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Powerlifting Bench Press

Squat Workout Routines

Squat Workout 1

Squat 2-3 sets warmup then 10 sets of 2 reps
Pause squats 2-3 singles
Power good morning 2 sets of 5-8 reps
Seated leg curls 4 sets of 10-12 reps

Squats are done for 10 sets of 2 reps with rest periods of about 1 minute. The sets of 2 are not done with the max weight I could do for 2 reps. Instead I started doing this method with a weight I could do for 1 set of 10 reps. Doing squats in this manner allows you to practice walking out and setting up with the weight. I got this method of doing squats from Louie Simmons, who has more success in training powerlifters than just about anyone. I have modified my training from his method to suit my body. You likewise should do the same with my methods.

Pause squats are done to provide explosion and drive off the bottom. I squat down until I am past parallel. I look in a mirror to verify my depth, wait a second or so and then blow the weight up. I do slightly more than my working weight in squats. I add from 20-60 pounds. The lesser weight would be earlier in the cycle, towards the end I would add more weight.

Power good morning must be done carefully. You take the weight and lean forward until the weight is in front of your feet. The important thing to remember is to keep the back arched. Otherwise you are asking for an injury. The bar should move about one foot at most. This exercise helps with the top and middle of the lift.

I do seated leg curls because that is the type of leg curl machine I have access to. It really doesn't matter if you can't use this type of machine. The important thing is to work the hamstrings. Hamstrings are the weak point in most lifters. If your hamstrings aren't strong enough you will not straighten up properly. This I feel is the factor in my past injuries. Since doing some specializing on hamstrings I have been fairly injury free, even with heavier weights.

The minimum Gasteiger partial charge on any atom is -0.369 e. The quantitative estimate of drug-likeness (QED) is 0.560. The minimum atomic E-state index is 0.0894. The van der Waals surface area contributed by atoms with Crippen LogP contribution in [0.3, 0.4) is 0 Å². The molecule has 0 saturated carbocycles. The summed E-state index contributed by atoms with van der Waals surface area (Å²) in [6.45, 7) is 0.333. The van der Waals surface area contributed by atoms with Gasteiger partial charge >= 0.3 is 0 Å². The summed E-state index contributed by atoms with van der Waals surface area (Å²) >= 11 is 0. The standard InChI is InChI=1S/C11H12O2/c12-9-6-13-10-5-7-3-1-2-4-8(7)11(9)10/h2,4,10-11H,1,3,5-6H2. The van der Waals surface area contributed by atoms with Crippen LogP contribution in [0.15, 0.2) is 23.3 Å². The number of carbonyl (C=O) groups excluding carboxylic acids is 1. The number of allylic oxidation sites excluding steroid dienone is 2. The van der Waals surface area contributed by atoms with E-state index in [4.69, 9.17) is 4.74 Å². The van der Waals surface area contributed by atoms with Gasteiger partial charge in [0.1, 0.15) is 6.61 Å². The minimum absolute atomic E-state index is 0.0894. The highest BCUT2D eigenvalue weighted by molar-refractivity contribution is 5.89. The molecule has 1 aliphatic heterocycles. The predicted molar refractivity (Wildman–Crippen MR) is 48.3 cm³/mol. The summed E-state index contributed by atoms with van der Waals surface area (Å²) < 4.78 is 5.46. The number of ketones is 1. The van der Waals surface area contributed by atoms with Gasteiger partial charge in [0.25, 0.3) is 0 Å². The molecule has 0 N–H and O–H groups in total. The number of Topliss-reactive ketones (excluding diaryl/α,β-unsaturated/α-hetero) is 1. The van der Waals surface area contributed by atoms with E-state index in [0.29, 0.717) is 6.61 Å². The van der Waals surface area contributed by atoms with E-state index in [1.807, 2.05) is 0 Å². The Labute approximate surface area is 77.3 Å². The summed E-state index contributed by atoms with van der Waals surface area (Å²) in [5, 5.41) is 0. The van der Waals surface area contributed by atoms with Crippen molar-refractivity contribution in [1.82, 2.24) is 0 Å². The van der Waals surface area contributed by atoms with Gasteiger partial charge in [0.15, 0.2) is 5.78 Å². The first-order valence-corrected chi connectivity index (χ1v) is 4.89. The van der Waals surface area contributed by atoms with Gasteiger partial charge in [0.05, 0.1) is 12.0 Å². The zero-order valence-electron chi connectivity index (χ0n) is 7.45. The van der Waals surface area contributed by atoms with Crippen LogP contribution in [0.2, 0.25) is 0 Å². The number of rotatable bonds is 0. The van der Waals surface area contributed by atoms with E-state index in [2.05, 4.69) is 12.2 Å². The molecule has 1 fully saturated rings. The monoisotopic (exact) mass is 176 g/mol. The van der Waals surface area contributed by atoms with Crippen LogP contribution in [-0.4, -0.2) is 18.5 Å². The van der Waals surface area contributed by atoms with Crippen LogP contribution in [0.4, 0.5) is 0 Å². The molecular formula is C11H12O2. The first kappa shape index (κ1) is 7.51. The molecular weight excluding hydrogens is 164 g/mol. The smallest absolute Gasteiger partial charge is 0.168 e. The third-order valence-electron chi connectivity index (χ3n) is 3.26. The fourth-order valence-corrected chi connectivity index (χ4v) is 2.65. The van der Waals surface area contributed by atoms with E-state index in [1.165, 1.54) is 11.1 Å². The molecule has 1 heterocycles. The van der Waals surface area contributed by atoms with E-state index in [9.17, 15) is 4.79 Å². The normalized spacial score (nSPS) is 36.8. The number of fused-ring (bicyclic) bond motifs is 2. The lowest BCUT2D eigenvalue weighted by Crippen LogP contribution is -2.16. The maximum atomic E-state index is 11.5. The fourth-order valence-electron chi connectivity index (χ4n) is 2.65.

Other exercises I might include: zercher squats; front squats; stiff leg deadlifts; and occasionally leg presses.
Zercher squats are squats done holding the bar in the crook of your arm. Your arms are basically in the position they are in at the top of curls. The bar rests in the lower part of the V that your arms form. You may need to use a pad on the bar.
Front squats are done like regular squats with the exception of holding the bar on the front of your shoulders.

Squat Workout 2

This is my current squat workout as I train for a contest. It is based on a combination of ideas from Louie Simmons and Paul Anderson. The multiple sets of 2 come from Louie Simmons. The rest comes from Paul Anderson. These are the two most inventive thinkers in the history of powerlifting. The workout should take about an hour or less. It involves the two major parts of the squat, the legs and the torso.

Squat warmup then 5 sets of 2 reps
1/4 Squats 3 sets of 8 to 5 reps
1 leg squats 2 sets as many reps as you can do

Squats are done for multiple sets of 2. Really the five sets of 2 is only done the first three weeks of the training cycle. Then a set is dropped per week after that. The multiple sets of 2 allow you to get more practice in setting up and walking out with the weight. This will pay off come contest time. I don't get too caught up in percents in my competition exercises. I just pick a weight based on knowledge of my body and capabilities. Then I add weight each week. I do base some of my assistance work on percentages, but not the main lifts.